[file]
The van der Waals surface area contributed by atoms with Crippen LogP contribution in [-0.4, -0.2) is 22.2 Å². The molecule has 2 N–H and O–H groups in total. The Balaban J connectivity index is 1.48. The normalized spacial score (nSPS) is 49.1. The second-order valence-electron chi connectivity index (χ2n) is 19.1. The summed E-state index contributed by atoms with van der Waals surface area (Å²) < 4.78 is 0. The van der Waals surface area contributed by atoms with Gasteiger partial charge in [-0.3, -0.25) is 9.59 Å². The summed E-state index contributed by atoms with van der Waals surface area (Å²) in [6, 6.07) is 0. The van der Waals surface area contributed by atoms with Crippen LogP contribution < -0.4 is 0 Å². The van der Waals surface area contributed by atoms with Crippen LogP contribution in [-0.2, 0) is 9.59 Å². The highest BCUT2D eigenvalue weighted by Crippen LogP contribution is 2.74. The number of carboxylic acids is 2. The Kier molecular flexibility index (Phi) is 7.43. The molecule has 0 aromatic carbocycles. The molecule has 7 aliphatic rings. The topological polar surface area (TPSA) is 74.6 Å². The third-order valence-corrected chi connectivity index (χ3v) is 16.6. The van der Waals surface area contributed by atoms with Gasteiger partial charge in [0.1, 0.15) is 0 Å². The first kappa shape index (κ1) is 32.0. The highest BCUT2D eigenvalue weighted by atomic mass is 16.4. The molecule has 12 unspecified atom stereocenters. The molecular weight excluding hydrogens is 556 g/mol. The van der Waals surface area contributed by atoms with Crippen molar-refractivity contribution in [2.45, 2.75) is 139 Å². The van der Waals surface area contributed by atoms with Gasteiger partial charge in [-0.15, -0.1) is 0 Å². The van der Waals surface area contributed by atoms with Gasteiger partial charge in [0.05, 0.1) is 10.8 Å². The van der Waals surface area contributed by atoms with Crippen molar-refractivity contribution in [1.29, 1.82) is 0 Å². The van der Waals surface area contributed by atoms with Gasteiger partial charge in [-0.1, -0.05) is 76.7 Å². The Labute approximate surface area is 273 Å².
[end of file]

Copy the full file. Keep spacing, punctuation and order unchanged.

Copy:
The van der Waals surface area contributed by atoms with Crippen LogP contribution in [-0.4, -0.2) is 22.2 Å². The molecule has 2 N–H and O–H groups in total. The Balaban J connectivity index is 1.48. The normalized spacial score (nSPS) is 49.1. The second-order valence-electron chi connectivity index (χ2n) is 19.1. The summed E-state index contributed by atoms with van der Waals surface area (Å²) < 4.78 is 0. The van der Waals surface area contributed by atoms with Gasteiger partial charge in [-0.3, -0.25) is 9.59 Å². The summed E-state index contributed by atoms with van der Waals surface area (Å²) in [6, 6.07) is 0. The van der Waals surface area contributed by atoms with Crippen LogP contribution < -0.4 is 0 Å². The van der Waals surface area contributed by atoms with Crippen LogP contribution in [-0.2, 0) is 9.59 Å². The highest BCUT2D eigenvalue weighted by Crippen LogP contribution is 2.74. The number of carboxylic acids is 2. The Kier molecular flexibility index (Phi) is 7.43. The molecule has 0 aromatic carbocycles. The molecule has 7 aliphatic rings. The topological polar surface area (TPSA) is 74.6 Å². The third-order valence-corrected chi connectivity index (χ3v) is 16.6. The van der Waals surface area contributed by atoms with Gasteiger partial charge in [0.1, 0.15) is 0 Å². The first kappa shape index (κ1) is 32.0. The highest BCUT2D eigenvalue weighted by atomic mass is 16.4. The molecule has 12 unspecified atom stereocenters. The molecular weight excluding hydrogens is 556 g/mol. The van der Waals surface area contributed by atoms with Crippen molar-refractivity contribution in [2.45, 2.75) is 139 Å². The van der Waals surface area contributed by atoms with Gasteiger partial charge in [-0.15, -0.1) is 0 Å². The van der Waals surface area contributed by atoms with Gasteiger partial charge in [0.05, 0.1) is 10.8 Å². The van der Waals surface area contributed by atoms with Crippen molar-refractivity contribution in [1.29, 1.82) is 0 Å². The van der Waals surface area contributed by atoms with Gasteiger partial charge in [-0.1, -0.05) is 76.7 Å². The Labute approximate surface area is 273 Å².